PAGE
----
Wednesday, October 24, 2007

His Perspective

I wonder what it is like for him. I mean really.

He has complained about the school since the beginning. He has wanted to move. He has called Diane and she has said things like, "I will talk to my supervisor." Nobody told him, until yesterday, that it just wasn't possible.

I mean, he knew, but he didn't know. He knew that it wasn't supposed to be possible, but he asked if something could be done and he was told "maybe."

I see that his behavior has become more outrageous, but does he?

He always sees his behavior as reasonable. He thinks being defiant and uncooperative in a behavioral program will help people to see he does not belong in a behavioral program.

He thinks that, with the exception of stabbing his pooh bear, shredding two shirts, and pounding his fist in the floor, that his behavior has all been reaonable responses.

And in one way they are. If you know all his history and you understand what it means you can predict that there is a high likelihood that he would behave this way.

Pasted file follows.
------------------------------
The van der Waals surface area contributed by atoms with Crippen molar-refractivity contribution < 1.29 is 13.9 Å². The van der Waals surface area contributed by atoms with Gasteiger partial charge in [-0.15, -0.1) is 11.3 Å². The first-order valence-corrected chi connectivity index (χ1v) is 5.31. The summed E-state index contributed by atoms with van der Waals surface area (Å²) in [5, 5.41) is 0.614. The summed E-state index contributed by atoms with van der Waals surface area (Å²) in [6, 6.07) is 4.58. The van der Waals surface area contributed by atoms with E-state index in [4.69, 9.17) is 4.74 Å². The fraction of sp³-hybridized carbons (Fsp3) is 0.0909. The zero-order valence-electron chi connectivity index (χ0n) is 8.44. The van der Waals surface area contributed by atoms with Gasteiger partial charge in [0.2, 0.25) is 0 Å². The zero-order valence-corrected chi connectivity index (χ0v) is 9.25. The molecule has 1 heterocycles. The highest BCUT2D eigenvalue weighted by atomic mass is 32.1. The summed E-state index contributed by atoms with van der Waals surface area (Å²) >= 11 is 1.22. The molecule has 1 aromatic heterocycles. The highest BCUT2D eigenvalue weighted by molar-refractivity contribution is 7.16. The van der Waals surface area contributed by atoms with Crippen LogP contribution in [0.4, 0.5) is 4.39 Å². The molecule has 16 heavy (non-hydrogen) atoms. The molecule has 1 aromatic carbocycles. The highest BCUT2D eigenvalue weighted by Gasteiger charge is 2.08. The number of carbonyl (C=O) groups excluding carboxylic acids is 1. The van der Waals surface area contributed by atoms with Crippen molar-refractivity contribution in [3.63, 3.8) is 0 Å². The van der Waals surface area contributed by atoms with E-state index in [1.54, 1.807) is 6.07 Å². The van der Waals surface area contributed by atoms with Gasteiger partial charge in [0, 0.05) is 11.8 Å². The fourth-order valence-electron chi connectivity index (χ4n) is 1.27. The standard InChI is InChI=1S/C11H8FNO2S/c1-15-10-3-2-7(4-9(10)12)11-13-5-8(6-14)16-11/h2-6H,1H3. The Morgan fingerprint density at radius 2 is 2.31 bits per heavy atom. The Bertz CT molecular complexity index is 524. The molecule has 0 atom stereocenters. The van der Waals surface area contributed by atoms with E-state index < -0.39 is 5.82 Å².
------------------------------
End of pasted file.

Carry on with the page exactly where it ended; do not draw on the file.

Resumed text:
But he doesn't understand that it does not seem reasonable to others.

I have wanted to talk to him, but his mind works in such a different way that it doesn't seem possible. I mean -- he really thinks that being defiant at school is reasonable and should be interpretted as and indication that he should be in a less restrictive environment. He believes that.

So he doesn't know that while he has been saying "move me because I don't like this school," we have been talking to each other about how difficult and unstable he is, and how his needs outstrip our abilities.

I don't know how this all seems to him.

1 comment:

  1. I KNOW the frustration of dealing with a child whose thinking errors exceed his/her logic. Call me if you want to talk.


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